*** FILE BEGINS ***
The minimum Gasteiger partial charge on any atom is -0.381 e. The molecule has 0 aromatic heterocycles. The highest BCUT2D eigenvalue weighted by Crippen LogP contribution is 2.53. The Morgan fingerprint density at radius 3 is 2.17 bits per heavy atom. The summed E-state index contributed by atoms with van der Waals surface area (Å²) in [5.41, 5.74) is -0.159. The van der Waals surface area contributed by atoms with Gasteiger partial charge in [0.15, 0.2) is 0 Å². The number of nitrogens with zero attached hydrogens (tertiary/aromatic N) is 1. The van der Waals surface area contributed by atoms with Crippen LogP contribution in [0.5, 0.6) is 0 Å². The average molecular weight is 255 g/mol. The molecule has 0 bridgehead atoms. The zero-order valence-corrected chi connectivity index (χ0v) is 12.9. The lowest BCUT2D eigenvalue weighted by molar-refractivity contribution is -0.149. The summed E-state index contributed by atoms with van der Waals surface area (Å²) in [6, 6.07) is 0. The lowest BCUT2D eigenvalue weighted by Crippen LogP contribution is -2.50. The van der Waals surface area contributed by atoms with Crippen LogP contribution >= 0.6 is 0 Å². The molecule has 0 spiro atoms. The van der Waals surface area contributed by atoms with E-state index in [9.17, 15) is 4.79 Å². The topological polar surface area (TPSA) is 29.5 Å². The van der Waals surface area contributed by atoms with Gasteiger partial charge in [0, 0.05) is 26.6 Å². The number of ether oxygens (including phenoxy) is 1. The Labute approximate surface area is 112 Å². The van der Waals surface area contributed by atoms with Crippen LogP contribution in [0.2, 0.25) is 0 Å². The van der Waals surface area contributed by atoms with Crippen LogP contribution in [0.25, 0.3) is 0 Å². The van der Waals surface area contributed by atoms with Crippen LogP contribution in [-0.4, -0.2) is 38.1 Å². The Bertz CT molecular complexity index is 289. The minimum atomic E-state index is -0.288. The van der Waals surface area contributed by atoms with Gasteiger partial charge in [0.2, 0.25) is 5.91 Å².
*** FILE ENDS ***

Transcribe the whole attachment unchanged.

The minimum Gasteiger partial charge on any atom is -0.381 e. The molecule has 0 aromatic heterocycles. The highest BCUT2D eigenvalue weighted by Crippen LogP contribution is 2.53. The Morgan fingerprint density at radius 3 is 2.17 bits per heavy atom. The summed E-state index contributed by atoms with van der Waals surface area (Å²) in [5.41, 5.74) is -0.159. The van der Waals surface area contributed by atoms with Gasteiger partial charge in [0.15, 0.2) is 0 Å². The number of nitrogens with zero attached hydrogens (tertiary/aromatic N) is 1. The van der Waals surface area contributed by atoms with Crippen LogP contribution in [0.5, 0.6) is 0 Å². The average molecular weight is 255 g/mol. The molecule has 0 bridgehead atoms. The zero-order valence-corrected chi connectivity index (χ0v) is 12.9. The lowest BCUT2D eigenvalue weighted by molar-refractivity contribution is -0.149. The summed E-state index contributed by atoms with van der Waals surface area (Å²) in [6, 6.07) is 0. The lowest BCUT2D eigenvalue weighted by Crippen LogP contribution is -2.50. The van der Waals surface area contributed by atoms with Crippen LogP contribution >= 0.6 is 0 Å². The molecule has 0 spiro atoms. The van der Waals surface area contributed by atoms with E-state index in [9.17, 15) is 4.79 Å². The topological polar surface area (TPSA) is 29.5 Å². The van der Waals surface area contributed by atoms with Gasteiger partial charge in [0, 0.05) is 26.6 Å². The number of ether oxygens (including phenoxy) is 1. The Labute approximate surface area is 112 Å². The van der Waals surface area contributed by atoms with Crippen LogP contribution in [0.2, 0.25) is 0 Å². The van der Waals surface area contributed by atoms with Crippen LogP contribution in [0.25, 0.3) is 0 Å². The van der Waals surface area contributed by atoms with Crippen LogP contribution in [-0.4, -0.2) is 38.1 Å². The Bertz CT molecular complexity index is 289. The minimum atomic E-state index is -0.288. The van der Waals surface area contributed by atoms with Gasteiger partial charge in [0.2, 0.25) is 5.91 Å².